In a recent Bloomberg Surveillance podcast, Sebastian Mallaby made an interesting observation about the recent Fed tightening. He noted how the asset markets mostly ignored or cheered the move. Mallaby suggested that this isn’t necessarily a good outcome, meaning that central bank tightening should not be welcomed by the financial markets. When it is, it can make the markets complacent; this is one of the main tenets of Hyman Minsky’s research.
This chart clearly shows how financial markets have changed.
The blue line on the chart shows the Chicago FRB Financial Conditions Index. It measures the level of stress in the financial system. It is constructed of 105 variables, including the level of interest rates, credit spreads, equity and debt market volatility, delinquencies, borrower and lender surveys, debt and equity issuance, debt levels, equity levels and various commodity prices (including gold). A rising line indicates increasing financial stress. The red line is the effective fed funds rate. Until 1998, the two series were positively and closely correlated. When the Fed raised rates, financial stress rose; when the Fed lowered rates, stress declined.
We believe one factor that changed this relationship is policy transparency. Starting in the late 1980s, the Fed became increasingly transparent. Before 1988, for example, the FOMC would meet but issue no statement about what it had decided to do. Investors and the financial system had to guess if policy had been changed. Starting in 1988, the central bank began publishing its target rate. In the 1990s, it began issuing a statement when rates changed; eventually, a statement followed all meetings. As the FOMC has become more transparent, the correlation between stress and the level of fed funds has changed. Essentially, the markets now know with a high degree of certainty when rate changes are likely. This is especially true of tightening. The FOMC appears to avoid making rate hikes that surprise the market.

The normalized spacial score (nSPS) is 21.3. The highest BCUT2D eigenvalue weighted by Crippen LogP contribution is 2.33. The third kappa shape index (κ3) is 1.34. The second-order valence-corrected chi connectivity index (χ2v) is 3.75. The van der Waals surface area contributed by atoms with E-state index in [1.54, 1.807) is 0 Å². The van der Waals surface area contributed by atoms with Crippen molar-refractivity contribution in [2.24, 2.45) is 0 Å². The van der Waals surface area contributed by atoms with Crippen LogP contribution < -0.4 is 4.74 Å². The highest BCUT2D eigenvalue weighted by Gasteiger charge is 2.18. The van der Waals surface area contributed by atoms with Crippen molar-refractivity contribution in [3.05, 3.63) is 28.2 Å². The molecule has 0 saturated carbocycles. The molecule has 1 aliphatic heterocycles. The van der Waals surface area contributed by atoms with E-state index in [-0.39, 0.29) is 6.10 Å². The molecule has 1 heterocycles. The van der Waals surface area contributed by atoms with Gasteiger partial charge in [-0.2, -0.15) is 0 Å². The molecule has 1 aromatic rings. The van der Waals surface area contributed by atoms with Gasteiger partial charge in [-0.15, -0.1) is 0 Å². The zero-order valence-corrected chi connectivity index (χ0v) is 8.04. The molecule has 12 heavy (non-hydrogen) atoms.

Central bank policy goals are another factor that may have changed the stress/fed funds relationship. Although Congress has specifically tasked the Fed with managing full employment and low inflation, all central banks exist to act as lenders of last resort. Central banks provide liquidity during panics to prevent widespread financial firm failures during crises. For most of the post-Depression period, the financial system was heavily regulated; investment banking and commercial banking were separated by Glass-Steagall, and the Bank Holding Company Act restrained bank operations across state lines. This led to a high number of small commercial banks.
This chart shows the number of commercial banks in the U.S. There is a break in the series around 1905; we have put together a time series from a variety of sources. There was a sharp consolidation of banks during the 1920s into the early years of the Depression. Banking regulation kept the number mostly stable. Financial institution failures show how the financial system stabilized from the mid-1930s into the early 1980s.